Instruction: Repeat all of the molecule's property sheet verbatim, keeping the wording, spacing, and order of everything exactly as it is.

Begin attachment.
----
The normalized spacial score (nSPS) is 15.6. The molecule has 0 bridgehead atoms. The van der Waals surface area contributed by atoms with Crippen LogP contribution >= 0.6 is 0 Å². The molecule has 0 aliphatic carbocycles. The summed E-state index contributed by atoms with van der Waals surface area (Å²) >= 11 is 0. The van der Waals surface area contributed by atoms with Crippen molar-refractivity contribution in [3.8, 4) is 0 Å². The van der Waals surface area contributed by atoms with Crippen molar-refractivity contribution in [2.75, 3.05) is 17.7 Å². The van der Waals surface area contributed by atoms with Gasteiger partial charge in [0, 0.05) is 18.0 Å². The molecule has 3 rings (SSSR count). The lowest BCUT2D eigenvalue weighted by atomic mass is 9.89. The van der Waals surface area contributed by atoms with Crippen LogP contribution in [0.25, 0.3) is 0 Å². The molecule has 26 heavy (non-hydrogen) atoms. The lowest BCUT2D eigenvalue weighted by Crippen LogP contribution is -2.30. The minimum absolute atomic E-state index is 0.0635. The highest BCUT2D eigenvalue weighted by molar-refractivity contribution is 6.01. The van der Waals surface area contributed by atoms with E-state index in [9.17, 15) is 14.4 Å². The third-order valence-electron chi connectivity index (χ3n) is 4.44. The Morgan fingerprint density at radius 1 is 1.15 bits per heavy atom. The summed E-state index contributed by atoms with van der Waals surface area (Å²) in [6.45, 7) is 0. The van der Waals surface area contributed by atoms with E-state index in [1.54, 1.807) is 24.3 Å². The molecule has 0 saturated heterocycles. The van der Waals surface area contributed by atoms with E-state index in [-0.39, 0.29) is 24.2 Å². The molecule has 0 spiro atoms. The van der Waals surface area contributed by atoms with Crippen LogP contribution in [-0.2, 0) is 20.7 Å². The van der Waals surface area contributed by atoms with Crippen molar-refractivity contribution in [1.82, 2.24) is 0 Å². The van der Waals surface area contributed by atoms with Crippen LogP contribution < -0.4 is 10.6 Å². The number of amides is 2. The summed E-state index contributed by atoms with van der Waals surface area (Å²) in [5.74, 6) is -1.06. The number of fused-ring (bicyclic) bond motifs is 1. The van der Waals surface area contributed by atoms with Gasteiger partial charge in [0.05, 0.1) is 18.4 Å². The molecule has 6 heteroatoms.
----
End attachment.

The normalized spacial score (nSPS) is 15.6. The molecule has 0 bridgehead atoms. The van der Waals surface area contributed by atoms with Crippen LogP contribution >= 0.6 is 0 Å². The molecule has 0 aliphatic carbocycles. The summed E-state index contributed by atoms with van der Waals surface area (Å²) >= 11 is 0. The van der Waals surface area contributed by atoms with Crippen molar-refractivity contribution in [3.8, 4) is 0 Å². The van der Waals surface area contributed by atoms with Crippen molar-refractivity contribution in [2.75, 3.05) is 17.7 Å². The van der Waals surface area contributed by atoms with Gasteiger partial charge in [0, 0.05) is 18.0 Å². The molecule has 3 rings (SSSR count). The lowest BCUT2D eigenvalue weighted by atomic mass is 9.89. The van der Waals surface area contributed by atoms with Crippen LogP contribution in [0.25, 0.3) is 0 Å². The molecule has 26 heavy (non-hydrogen) atoms. The lowest BCUT2D eigenvalue weighted by Crippen LogP contribution is -2.30. The minimum absolute atomic E-state index is 0.0635. The highest BCUT2D eigenvalue weighted by molar-refractivity contribution is 6.01. The van der Waals surface area contributed by atoms with E-state index in [9.17, 15) is 14.4 Å². The third-order valence-electron chi connectivity index (χ3n) is 4.44. The Morgan fingerprint density at radius 1 is 1.15 bits per heavy atom. The summed E-state index contributed by atoms with van der Waals surface area (Å²) in [6.45, 7) is 0. The van der Waals surface area contributed by atoms with E-state index in [1.54, 1.807) is 24.3 Å². The molecule has 0 saturated heterocycles. The van der Waals surface area contributed by atoms with E-state index in [-0.39, 0.29) is 24.2 Å². The molecule has 0 spiro atoms. The van der Waals surface area contributed by atoms with Crippen LogP contribution in [-0.2, 0) is 20.7 Å². The van der Waals surface area contributed by atoms with Crippen molar-refractivity contribution in [1.82, 2.24) is 0 Å². The van der Waals surface area contributed by atoms with Crippen LogP contribution < -0.4 is 10.6 Å². The number of amides is 2. The summed E-state index contributed by atoms with van der Waals surface area (Å²) in [5.74, 6) is -1.06. The number of fused-ring (bicyclic) bond motifs is 1. The van der Waals surface area contributed by atoms with Gasteiger partial charge in [0.05, 0.1) is 18.4 Å². The molecule has 6 heteroatoms.